The other thing I have found is a communion with the surrounding whilst walking on the Camino. Whilst walking I found myself being aware of the presence of a Being... and I find myself wrapped by that presence. I marvel at the beauty of the surrounding as well as the Presence cushioning and wrapping me in some protection. I like to think that this Presence is the spirit of my loved ones gone, or that of God.

And, as what @Mike Trebert says, the sense of achievement too, one gets, on getting to Santiago. I have experienced times when I wanted to give up whilst walking the Frances.... it was hot, uncomfortable and I missed home (in the beginning) and, recently, on the Portuguese when I was utterly drenched and frozen! And, although I walk alone, I like to meet up with others in the evenings ... on the Portuguese, I met only a few pilgrims to exchange a conversation. But, the Portuguese is special too..... I think places like Padron and Caldas de Reys are beautiful towns.

I am unsure if I make any sense here.....
 
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mspath

Veteran Member
Camino(s) past & future
Frances, autumn/winter; 2004, 2005-2006, 2007, 2008, 2009, 2010, 2011, 2012, 2013, 2014, 2015
On every camino there have been stretches which seemed to be in another world. Past were the hoards of camera-clicking tourists and/or pilgrims as well as any urbane atmosphere with a bar at every corner. All was reduced to simple basics; I was alone on a seemingly endless gravel path beneath the vast dome of an immense sky. The only sound was the companionable crunch of my boots and perhaps distant birdsong.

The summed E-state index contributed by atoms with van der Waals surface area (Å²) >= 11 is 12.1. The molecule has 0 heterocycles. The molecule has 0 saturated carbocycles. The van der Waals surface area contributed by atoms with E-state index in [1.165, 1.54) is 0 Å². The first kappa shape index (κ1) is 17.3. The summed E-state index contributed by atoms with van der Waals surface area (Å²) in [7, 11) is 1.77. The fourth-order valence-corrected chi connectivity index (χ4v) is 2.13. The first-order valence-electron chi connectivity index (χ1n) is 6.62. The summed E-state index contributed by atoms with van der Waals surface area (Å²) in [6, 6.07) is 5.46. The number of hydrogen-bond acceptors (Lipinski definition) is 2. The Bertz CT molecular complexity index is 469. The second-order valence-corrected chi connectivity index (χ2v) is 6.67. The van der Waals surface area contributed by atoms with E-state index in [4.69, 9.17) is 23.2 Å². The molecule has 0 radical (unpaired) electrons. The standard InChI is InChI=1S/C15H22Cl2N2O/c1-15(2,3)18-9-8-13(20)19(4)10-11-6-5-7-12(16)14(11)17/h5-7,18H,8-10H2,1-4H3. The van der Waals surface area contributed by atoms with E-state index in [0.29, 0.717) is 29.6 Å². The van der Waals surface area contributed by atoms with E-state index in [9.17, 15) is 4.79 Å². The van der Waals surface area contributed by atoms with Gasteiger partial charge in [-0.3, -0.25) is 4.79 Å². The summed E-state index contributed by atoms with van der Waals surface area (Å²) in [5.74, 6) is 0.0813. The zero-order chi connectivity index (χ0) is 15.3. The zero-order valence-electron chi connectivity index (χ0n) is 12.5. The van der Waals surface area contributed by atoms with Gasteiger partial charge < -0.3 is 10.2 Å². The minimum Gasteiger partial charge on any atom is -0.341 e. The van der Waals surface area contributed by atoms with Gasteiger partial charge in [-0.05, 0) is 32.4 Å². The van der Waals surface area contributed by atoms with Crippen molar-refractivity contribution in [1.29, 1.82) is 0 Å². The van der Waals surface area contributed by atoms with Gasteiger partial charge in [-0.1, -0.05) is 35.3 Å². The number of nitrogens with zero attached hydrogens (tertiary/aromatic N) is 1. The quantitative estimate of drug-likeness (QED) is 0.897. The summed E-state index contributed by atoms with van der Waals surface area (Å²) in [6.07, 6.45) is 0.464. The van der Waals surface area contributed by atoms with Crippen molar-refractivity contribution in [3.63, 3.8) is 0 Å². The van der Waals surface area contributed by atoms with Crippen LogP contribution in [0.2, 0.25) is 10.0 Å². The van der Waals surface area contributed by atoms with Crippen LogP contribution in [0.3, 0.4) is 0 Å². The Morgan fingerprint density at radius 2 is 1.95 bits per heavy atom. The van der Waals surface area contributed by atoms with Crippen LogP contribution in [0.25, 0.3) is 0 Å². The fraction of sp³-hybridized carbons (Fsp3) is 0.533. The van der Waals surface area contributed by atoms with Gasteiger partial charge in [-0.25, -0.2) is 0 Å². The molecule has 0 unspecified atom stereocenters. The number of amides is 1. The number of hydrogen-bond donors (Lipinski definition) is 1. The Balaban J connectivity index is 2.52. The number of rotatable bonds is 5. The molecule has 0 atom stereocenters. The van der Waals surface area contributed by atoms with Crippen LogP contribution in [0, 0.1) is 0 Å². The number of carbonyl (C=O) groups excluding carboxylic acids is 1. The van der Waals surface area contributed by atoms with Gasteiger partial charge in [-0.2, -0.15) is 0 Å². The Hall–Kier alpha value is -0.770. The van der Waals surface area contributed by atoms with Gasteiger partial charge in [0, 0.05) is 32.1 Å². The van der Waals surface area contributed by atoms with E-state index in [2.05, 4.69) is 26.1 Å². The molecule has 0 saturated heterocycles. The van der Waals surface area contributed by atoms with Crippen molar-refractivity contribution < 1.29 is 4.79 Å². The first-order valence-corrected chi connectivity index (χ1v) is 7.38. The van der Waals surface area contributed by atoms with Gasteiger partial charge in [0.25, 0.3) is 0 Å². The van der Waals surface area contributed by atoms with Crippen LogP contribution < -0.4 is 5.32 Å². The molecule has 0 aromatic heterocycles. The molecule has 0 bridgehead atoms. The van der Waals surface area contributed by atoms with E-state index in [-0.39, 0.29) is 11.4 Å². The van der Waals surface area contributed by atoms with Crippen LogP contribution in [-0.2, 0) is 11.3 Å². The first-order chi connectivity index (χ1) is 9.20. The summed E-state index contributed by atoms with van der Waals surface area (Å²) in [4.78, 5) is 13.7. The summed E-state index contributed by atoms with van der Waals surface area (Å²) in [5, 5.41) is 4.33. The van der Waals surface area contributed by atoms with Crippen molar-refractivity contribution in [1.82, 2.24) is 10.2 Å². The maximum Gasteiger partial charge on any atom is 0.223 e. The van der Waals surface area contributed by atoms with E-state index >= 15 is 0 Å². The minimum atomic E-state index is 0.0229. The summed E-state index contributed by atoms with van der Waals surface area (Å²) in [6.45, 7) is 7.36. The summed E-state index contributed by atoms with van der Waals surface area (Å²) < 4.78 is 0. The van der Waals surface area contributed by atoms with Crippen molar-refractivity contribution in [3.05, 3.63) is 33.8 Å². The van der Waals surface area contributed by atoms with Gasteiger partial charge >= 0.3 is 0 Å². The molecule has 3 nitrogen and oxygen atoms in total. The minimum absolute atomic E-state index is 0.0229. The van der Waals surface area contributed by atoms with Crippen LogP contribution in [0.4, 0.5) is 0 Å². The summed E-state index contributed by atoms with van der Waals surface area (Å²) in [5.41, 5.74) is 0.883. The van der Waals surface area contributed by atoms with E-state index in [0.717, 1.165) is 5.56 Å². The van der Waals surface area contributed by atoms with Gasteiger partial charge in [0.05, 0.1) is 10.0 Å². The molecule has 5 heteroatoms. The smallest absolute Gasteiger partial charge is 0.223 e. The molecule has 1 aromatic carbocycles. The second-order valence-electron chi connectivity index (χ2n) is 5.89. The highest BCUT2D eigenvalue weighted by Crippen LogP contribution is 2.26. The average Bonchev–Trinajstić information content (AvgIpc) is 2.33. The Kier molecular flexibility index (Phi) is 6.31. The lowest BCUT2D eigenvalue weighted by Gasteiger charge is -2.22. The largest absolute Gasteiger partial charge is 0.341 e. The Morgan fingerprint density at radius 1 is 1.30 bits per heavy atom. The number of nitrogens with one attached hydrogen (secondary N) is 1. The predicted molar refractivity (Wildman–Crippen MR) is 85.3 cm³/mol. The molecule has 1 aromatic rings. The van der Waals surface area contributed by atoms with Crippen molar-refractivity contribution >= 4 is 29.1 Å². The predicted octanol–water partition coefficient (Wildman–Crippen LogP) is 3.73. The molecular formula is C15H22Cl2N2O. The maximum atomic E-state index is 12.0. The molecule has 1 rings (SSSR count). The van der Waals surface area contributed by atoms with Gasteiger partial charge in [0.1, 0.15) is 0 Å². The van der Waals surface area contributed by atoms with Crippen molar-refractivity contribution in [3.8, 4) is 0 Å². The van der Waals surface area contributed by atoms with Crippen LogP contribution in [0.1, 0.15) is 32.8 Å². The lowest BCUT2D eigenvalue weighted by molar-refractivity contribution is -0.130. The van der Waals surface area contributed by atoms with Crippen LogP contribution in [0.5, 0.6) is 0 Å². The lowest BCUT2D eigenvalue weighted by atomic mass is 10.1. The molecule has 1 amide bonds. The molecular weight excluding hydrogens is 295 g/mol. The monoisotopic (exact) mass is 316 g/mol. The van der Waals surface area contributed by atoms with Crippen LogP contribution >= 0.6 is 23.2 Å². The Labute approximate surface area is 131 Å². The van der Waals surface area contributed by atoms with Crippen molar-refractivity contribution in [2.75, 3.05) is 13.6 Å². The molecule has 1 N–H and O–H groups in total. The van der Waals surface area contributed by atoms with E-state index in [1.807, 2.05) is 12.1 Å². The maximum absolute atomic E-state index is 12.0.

Happily for me while tramping along and alone I often sensed that special moment when everything 'clicked' realizing that this was, indeed, MY way and that all was and would be good. ...Perhaps such secular transcendence felt while walking might be akin to what runners call 'the zone'. Your body can handle the task while your spirit glows with the effort. Neither easy, nor impossible; all simply is. ...Thankful to have sensed this during the past years I sincerely hope to feel it once again in the future.
 

Dennis D

Active Member
Camino(s) past & future
Francés - 2014
Francés - 2015
Francés - 2016
Francés - 2017
Francés - 2018
Francés - 2019
(2020 - ?)

To do it, I had to step away from my normal day-to-day life and out of my comfort zone, which liberated me from the familiar and helped open me to new possibilities.

The Camino became my comfort zone. When I am at home I find myself needing to walk most every day, rain or shine counting the days until I return.

The Camino became a very positive addiction and I have no regrets. By the time I walk into Santiago, I have already started planning my next trip. I would do it twice a year if I could. It keeps this 74 year old heart of mine young.

Buen Camino
 
Camino(s) past & future
Le Puy (2010; 2016), Norte, Primitivo, Muxia/Fisterra (2010), Mozarabe, Via de la Plata, Sanabres (2011), Arles, Aragones, Frances (2015)
The best thing I have ever read about the Camino experience is in French. But perhaps some will be able to read it or translate it.

Cette démarche est universelle: on la rencontre tout au long de l'histoire humaine, dans toutes les religions, sur tous les continents. Devenant un étranger, quittant son monde familier, perdant son statut social et ses références hiérarchiques, le pèlerin prend conscience de lui-même, de ses limites et apprend parfois à les dépasser.

Tout pèlerinage évoque notre marche sur terre vers le ciel. Il nous rappelle que sur terre, nous sommes de passage, en route vers notre demeure définitive, dans l'attente active de la rencontre et la communion éternelle avec Dieu.

Quelques richesses d'un pèlerinage à pied

1. Il s'agit d'une démarche de toute notre personne: corps et esprit.
2. Emportant l'essentiel sur le dos, on se désencombre de l'inutile, du superflu.